ADD Children and the Parent/Teacher Conference

There are two scheduled parent/teacher conferences at the school where my children attend.  One is in the fall and one  is in the spring.  If things are going worse than expected they schedule additional conferences.  I do not know of any parent with ADHD children who looks forward to the parent/teacher conference.  OK, perhaps no parent looks forward to a parent teacher conference but when you have kids with ADHD, school is likely to be an area that always needs a considerable amount of improvement.

ADD Children ConferenceI have tried to lessen the pain of the ADHD  parent/teacher conferences by trying to stay a bit ahead of the game with regards to emerging the ADD child's school problems.  I have asked their teachers to inform me of my child's ADD problems (or any other problems) sooner rather than later.  It makes no sense to me that a teacher would wait for a conference to report that your child has not passed a vocabulary test since before Christmas.  In the case of the school that my kids attend, this rarely happens but it has been known to happen in other schools or to other ADHD parent so I feel that it is prudent to inform teachers that you want continual communication in order to stay on top of the kid's progress or lack thereof.

There is a thin line you walk here between masochism (looking for trouble) and pro-activism (address issues before your child falls way behind).  I have to admit that when I get those emails or phone messages, I cringe.  When I see the name of one of their teachers in my email box I secretly pray that one of them hasn't committed some unforgivable infraction.  I have come to realize that those emails can be devastating, your child has sent another child to the emergency room, or they can be totally benign, they want juice boxes for a service project.  I hold my breath until I have read the entire email and rejoice when nothing terrible has happened.

This year, after my Hyperactive/Impulsive son had been on medication for about 2 months, I got a nice note from his science teacher saying that she had noticed a tremendous difference in his school work.  It was so nice to get that email but I have to admit that given that the news is generally not good, this one email did nothing to ward off the sense of dread that comes from seeing any teacher's name in my inbox.

My mother rarely paid any attention to anything that teachers said at parent/teacher conferences.  I know this because I had to sit in on several.  Her approach was one of total self confidence in her children and total suspicion in whatever the teachers were reporting of their experience with her child.   She once told Sister Rosario that she needed to take a look at how she was teaching math because I could do my 10th grade brother's math homework and she was failing me in 8th grade math.   This did not sit well with Sr. Rosario and in March of that year, Sr. Rosario suggested that I did not need to be admitted to the catholic High School where all the other girls in my class were going and that I could take my insubordinate mother AND my 10th grade math skills over to the Public School.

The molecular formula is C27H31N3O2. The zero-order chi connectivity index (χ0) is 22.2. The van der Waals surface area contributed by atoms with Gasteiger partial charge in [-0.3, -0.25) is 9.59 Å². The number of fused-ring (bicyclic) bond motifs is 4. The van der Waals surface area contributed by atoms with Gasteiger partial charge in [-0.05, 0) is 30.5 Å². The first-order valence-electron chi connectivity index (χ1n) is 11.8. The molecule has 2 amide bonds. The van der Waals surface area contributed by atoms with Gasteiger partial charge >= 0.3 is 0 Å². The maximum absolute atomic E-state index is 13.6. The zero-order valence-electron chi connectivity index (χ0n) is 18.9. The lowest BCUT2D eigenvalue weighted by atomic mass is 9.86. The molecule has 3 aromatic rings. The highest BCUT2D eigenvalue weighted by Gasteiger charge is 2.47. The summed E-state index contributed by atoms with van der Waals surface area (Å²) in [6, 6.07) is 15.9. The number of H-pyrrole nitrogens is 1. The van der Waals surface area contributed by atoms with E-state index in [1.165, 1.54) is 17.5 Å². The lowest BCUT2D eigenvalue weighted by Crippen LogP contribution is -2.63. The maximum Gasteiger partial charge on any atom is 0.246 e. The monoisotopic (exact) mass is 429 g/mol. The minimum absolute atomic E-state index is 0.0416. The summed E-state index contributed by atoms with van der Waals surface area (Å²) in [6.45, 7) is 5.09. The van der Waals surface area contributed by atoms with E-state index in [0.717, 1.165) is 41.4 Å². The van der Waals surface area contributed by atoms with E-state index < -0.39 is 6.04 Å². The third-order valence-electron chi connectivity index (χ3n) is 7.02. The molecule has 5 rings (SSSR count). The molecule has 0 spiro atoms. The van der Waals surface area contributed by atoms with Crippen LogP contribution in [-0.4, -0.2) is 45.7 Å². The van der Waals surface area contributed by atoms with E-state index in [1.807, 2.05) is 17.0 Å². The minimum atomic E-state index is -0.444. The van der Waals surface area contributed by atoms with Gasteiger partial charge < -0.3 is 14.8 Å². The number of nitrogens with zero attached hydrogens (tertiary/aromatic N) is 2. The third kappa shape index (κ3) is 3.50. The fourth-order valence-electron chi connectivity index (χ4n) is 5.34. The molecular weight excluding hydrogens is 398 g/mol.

I respect my mother sticking up for me and I have to admit that if I had to deal with Sr. Rosario, I might be forced to behave the same way, but I think that a more collaborative approach with teachers is probably, as far as educational advancement is concerned, more beneficial.

The spring parent/teacher conferences are coming soon.  I wonder what good news is in store for us.


  1. Great post. You are so right about parent-teacher conferences. I think it's also important for teachers to discuss a child's positive strengths, and not just focus on problem behavior. Especially considering that children with ADHD may already suffer from low self-esteem (being told they're bad or lazy or stupid, etc.).

  2. Here is a tool that parents can use to take notes at parent-teacher conferences. It encourages parents to be proactive and invested at these meetings. Note that it also has spaces for the parent to ask/write down their child's strengths in the classroom.

  3. Thanks so much for these terrific tools and suggestions. I think it is true that having a checklist is really helpful!! Tess


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